non-interference engine

Discussion in 'General Motoring' started by Michael Rose, Aug 13, 2006.

  1. Michael Rose

    Michael Rose Guest

    I was looking at a 2006 Honda Civic and I asked the saleman if the engine
    was a Non-interference engine and I got a blank look
    So guys help me out it or isn't it!....Thanks
    Michael Rose, Aug 13, 2006
  2. Michael Rose

    jim beam Guest

    why does it bother you?
    jim beam, Aug 13, 2006
  3. Michael Rose

    Steve Mackie Guest

    I was looking at a 2006 Honda Civic and I asked the saleman if the engine
    Why would it matter if it is or it isn't?
    Steve Mackie, Aug 13, 2006
  4. I don't know, but it doesn't matter because the engine uses a timing chain
    instead of a belt.
    High Tech Misfit, Aug 13, 2006
  5. Michael Rose

    Matt Ion Guest

    Don't count on it "not mattering" for that... my old GLC died a messy death when
    an improperly-adjusted timing chain slipped a tooth.
    Matt Ion, Aug 13, 2006
  6. Michael Rose

    Michael Rose Guest

    Very simple....if it is a non-interference engine and your timing belt or
    chain breaks it doesn't hurt the engine....
    Michael Rose, Aug 13, 2006
  7. IMHO chains have not proven themselves much more reliable than belts. Maybe
    they have improved, but the last car I had with a chain (an 84 Dodge with a
    Mitsu engine) didn't make it 100K miles before the chain was worn enough to
    jump. The first step in replacement was: remove engine from car.

    Michael Pardee, Aug 13, 2006
  8. Michael Rose

    Steve Mackie Guest

    In all my years, I've spun more bearings (2) than I've ever broken a timing
    chain (0), or belt for that matter.

    Again, why would it matter if it is or it isn't? Do you plan on not
    maintaining your vehicle after you purchase it?

    Steve Mackie, Aug 13, 2006
  9. Michael Rose

    TeGGeR® Guest

    Depends on the engine design. Certain cars were notorious for eating timing
    chains. The Nissan Axxess had one such. On the the opposite side, the old
    Toyota timing chains were very well designed. They'd wear and get noisy,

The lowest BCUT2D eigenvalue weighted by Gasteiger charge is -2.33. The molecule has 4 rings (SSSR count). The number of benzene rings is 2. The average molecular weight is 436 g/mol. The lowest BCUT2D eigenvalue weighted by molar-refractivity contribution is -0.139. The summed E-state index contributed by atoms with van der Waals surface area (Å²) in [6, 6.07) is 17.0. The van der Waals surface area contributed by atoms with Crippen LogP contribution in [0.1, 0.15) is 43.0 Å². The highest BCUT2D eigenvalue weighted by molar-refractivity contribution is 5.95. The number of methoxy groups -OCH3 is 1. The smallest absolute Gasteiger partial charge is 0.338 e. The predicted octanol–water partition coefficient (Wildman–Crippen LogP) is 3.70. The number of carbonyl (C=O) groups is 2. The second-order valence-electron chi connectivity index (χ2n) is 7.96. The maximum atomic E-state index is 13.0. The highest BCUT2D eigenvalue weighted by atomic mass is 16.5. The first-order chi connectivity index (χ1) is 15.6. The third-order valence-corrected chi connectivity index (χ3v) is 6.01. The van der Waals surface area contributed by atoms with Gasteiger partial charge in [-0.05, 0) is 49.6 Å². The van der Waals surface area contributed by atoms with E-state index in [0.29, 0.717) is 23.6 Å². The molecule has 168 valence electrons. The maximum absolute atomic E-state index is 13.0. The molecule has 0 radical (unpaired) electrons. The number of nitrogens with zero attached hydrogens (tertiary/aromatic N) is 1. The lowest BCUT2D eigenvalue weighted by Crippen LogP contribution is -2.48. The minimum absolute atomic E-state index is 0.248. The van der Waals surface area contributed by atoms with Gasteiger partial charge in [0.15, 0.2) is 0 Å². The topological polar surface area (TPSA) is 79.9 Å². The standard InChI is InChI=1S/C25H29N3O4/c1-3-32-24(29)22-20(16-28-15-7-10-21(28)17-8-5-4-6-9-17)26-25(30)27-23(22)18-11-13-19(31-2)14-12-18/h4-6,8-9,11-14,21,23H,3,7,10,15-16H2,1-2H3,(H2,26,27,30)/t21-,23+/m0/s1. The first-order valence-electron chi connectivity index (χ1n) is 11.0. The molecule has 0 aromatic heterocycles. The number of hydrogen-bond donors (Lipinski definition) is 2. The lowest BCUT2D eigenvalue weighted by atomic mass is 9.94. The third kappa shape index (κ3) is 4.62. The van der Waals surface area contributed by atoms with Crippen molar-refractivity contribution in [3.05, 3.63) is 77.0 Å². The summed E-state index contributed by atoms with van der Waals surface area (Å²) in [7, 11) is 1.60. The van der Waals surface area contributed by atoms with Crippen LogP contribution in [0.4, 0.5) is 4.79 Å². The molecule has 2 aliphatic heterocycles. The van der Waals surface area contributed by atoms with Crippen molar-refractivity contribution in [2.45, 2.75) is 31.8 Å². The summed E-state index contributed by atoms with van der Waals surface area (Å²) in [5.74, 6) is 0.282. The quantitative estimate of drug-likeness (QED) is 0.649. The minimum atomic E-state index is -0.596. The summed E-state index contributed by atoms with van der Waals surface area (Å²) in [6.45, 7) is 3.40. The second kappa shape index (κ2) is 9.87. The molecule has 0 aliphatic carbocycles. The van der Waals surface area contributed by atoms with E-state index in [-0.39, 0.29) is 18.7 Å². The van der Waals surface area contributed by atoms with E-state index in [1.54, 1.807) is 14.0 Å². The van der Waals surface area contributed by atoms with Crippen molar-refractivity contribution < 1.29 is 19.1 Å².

but never break or jump.
    TeGGeR®, Aug 13, 2006
  10. Even an engine maintained on schedule is susceptible to sudden death by
    valve crash. Usually that comes from water pump failure if the water pump is
    driven by the timing belt. In that respect chain driven engines are "safer."

    Michael Pardee, Aug 14, 2006
  11. Toyota 4-cylinders have been chain-driven since the late 90s (starting with
    the '98 Corolla I believe), and I am not aware of any chain-related failures
    in properly maintained cars. Nissan was using chains long before that,
    although I don't know how reliable they have been.
    High Tech Misfit, Aug 14, 2006
  12. I think it is more a question of good engineering vs. bad engineering.
    Saturn owners have a lot more problems with the chains than Honda
    owners have with the belts. Ironic, as the Saturn dealers pitched the
    chain as being superior to Honda's belts.

    We will see if these new Honda chain engines can routinely go 200K on
    the original chains. I am assuming that a chain replacement will end
    up costing twice as much as a belt.

    Also, how hard is it to change the water pump in these cars? Do you
    have to remove the chain?
    Gordon McGrew, Aug 14, 2006
  13. My #2 son had an '82 Toyota Corolla with a chain. We replaced it a few
    months before the engine threw a rod :-(

    Researching the chain, we found that it was common for them to eat through
    the timing chain cover as a result of "stretching" (pivot wear) and that
    those covers were at a premium on the used market for that reason.

    Michael Pardee, Aug 14, 2006
  14. Michael Rose

    jim beam Guest

    if you maintain the engine as it's supposed to be, this will *never* be
    an issue. you run more danger of wheel bolts fatiguing than you do
    having a belt/chain break on a properly maintained engine. and get some
    perspective on cost/benefit of failure vs. performance/economy of
    interference engines.

    come to think of it, this thread smells of fud.
    jim beam, Aug 14, 2006
  15. Michael Rose

    Joe LaVigne Guest

    The salesman that sold me my 06 Si said that it was a timing belt, and the
    scheduled maintenance for it was 100K. Is that incorrect?

    Joseph M. LaVigne - 8/14/2006 2:27:47 AM
    Tobacconist Brick and Mortar Database:

    "If you were waiting for the oppurtune moment ... that was it."
    --Jack Sparrow, "Pirates of the Carribean"
    Joe LaVigne, Aug 14, 2006
  16. Michael Rose

    Matt Ion Guest

    Well the opposite end of that scale would be the trusty old Dodge "Slant-6"
    engines... my dad had one in his '81 pickup, never had it replaced that I know
    of... when he retired the truck in '87 with over 450,000km, the chain was
    streched enough to be constantly rubbing in its guideway... but it just kept on
    running (the engine was also drinking a liter of oil with every tank of gas
    after my sister ran it dry of oil once). Thin was damn near indestructable.
    Matt Ion, Aug 14, 2006
  17. It is incorrect. It uses a timing chain.
    High Tech Misfit, Aug 14, 2006
  18. --------------------------------

    The 06 Si comes with a FINE manual. Read The Fine Manual.

    Read this too, regarding the 'art' of car salesmanship. It's LONG:

    'Curly Q. Links', Aug 14, 2006
  19. I've heard theories that the slant six almost put dodge outta business due to
    lack of parts sales and longevity....

    loewent via, Aug 14, 2006
  20. I wouldn't doubt it. When I was a kid, my father owned a '77 Dodge Aspen
    and our neighbour owned a '79 Plymouth Volare. Both had the slant-6, and
    both were major pieces of junk.
    High Tech Misfit, Aug 14, 2006
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